When he was younger, Quinnipiac Bobcats forward Matthew Peca frequently was asked if he was related to former NHLer Michael Peca.
Like the older Peca, the 5-foot-9, 165-pound Matthew is undersized. He also exhibits that determined game that enabled Michael to enjoy a fruitful 13-season NHL career.
But Matthew Peca, who turns 20 on Apr. 27, has played well enough and won enough in his young career to distinguish himself. He will lead No. 1-ranked Quinnipiac into the 2013 NCAA Frozen Four, which begins with semifinal action on Thursday in Pittsburgh.
"I used to get asked if I was related to [Michael Peca] all the time, but not too often anymore," said Matthew Peca, a Tampa Bay Lightning draft pick.
"I loved watching him play."
Caught Yzerman's eye
About the time Ginette and Frank Peca welcomed their second son (Matthew has an older brother Steven and a sister Katrina) into their Petawawa, Ont., home 20 years ago, Michael Peca completed his second season of junior with the nearby Ottawa 67's.
It wasn't long before Matthew took up hockey and began to root for his beloved Toronto Maple Leafs because that was the team Steven supported. It simply was a bonus that Michael Peca played one of his final seasons in the NHL with the 2006-07 Maple Leafs.
It was about that time Matthew Peca became a force on the local hockey scene. Two years ago, he helped steer the nearby Pembroke Lumber Kings to the RBC Cup Junior A national championship. He was named the tournament's top forward under the tutelage of his Lumber Kings coach, Sheldon Keefe, a former Lightning forward who has gone on become the head coach of the Sault Ste. Marie Greyhounds.
"Sheldon was instrumental in my development," Matthew Peca said. "To be able to learn under a former NHL player has helped so much."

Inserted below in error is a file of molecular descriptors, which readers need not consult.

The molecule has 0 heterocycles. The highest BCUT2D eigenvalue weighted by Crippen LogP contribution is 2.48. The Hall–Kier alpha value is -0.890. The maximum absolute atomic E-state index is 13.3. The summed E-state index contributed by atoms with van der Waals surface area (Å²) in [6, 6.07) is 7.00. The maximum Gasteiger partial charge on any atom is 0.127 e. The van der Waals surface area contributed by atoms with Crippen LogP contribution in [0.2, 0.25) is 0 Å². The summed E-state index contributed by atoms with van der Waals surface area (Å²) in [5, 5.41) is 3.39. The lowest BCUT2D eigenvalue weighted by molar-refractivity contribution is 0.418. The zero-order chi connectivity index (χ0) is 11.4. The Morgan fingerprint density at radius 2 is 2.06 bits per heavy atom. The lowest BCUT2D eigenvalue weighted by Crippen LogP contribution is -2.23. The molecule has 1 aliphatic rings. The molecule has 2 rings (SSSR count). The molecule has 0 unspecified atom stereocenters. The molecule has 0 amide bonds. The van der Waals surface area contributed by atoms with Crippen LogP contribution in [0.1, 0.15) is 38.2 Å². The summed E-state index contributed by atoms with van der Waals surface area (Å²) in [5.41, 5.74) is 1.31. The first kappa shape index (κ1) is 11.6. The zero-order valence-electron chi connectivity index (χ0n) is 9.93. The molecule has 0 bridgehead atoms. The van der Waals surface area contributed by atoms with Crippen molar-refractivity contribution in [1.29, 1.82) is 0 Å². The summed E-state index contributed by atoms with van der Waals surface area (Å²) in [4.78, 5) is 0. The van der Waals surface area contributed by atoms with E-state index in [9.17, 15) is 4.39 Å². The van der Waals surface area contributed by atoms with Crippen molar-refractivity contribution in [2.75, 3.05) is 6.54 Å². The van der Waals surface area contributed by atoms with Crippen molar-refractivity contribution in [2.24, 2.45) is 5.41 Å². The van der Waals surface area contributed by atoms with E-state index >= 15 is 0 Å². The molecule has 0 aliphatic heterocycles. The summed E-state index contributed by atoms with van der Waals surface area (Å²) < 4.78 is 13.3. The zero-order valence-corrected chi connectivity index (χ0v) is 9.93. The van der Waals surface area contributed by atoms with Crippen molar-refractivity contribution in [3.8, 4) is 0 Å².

Chris Yzerman certainly noticed Peca's impressive play that season. Yzerman, the younger brother of Lightning general manager Steve Yzerman, is a part-time scout for Tampa Bay and recommended that the Lightning select Peca.
He was chosen in the seventh round (201st overall) with the 11th-last selection of the 2011 NHL entry draft. About a week after the draft, Peca showed his future employers just what type of person they were getting.
With some of his fellow students at Jeanne-Lajoie High School in Pembroke, Peca went on a humanitarian trip to the Dominican Republic, where he painted houses, visited orphanages and performed other charitable acts.
"It was an important trip in my life," he said. "It's important to give back. I've been so fortunate in my life and to help out other kids was something I will never forget."
Time to bulk up
When he returned from the Dominican Republic, Peca attended the Lightning's prospect camp and then had to make an important decision. Should he honour his commitment to Quinnipiac or join the Kingston Frontenacs of the OHL?
"It was a tough decision. Ultimately, I decided on the scholarship because there is life after hockey," said Peca, a business major. "I couldn't pass that up."
Plus, U.S. colleges primarily schedule weekend games, allowing Peca more time in the weight room between games to get stronger. He estimates he's added 20 pounds to his frame in his two years at Quinnipiac.
On the ice, he won conference rookie-of-the-year honours last season. This year, on a team that has 11 seniors and is built around Hobey Baker candidate goalie Eric Hartzell, Peca tied for Bobcats' points lead with 15 goals and 30 points in 37 games.
In Quinnipiac's regional final on Mar. 31, playing alongside Montrose, B.C., twins Connor and Kellen Jones, Peca scored a hat trick in a tournament-record three minutes and 12 seconds and was named regional MVP.
"It's been an awesome ride that isn't over," Peca said.
Quinnipiac will meet St. Cloud State in one Frozen Four semifinal on Thursday. Yale and UMass-Lowell will clash in the other at Consol Energy Center in Pittsburgh. The two winners will meet in the final on Saturday.
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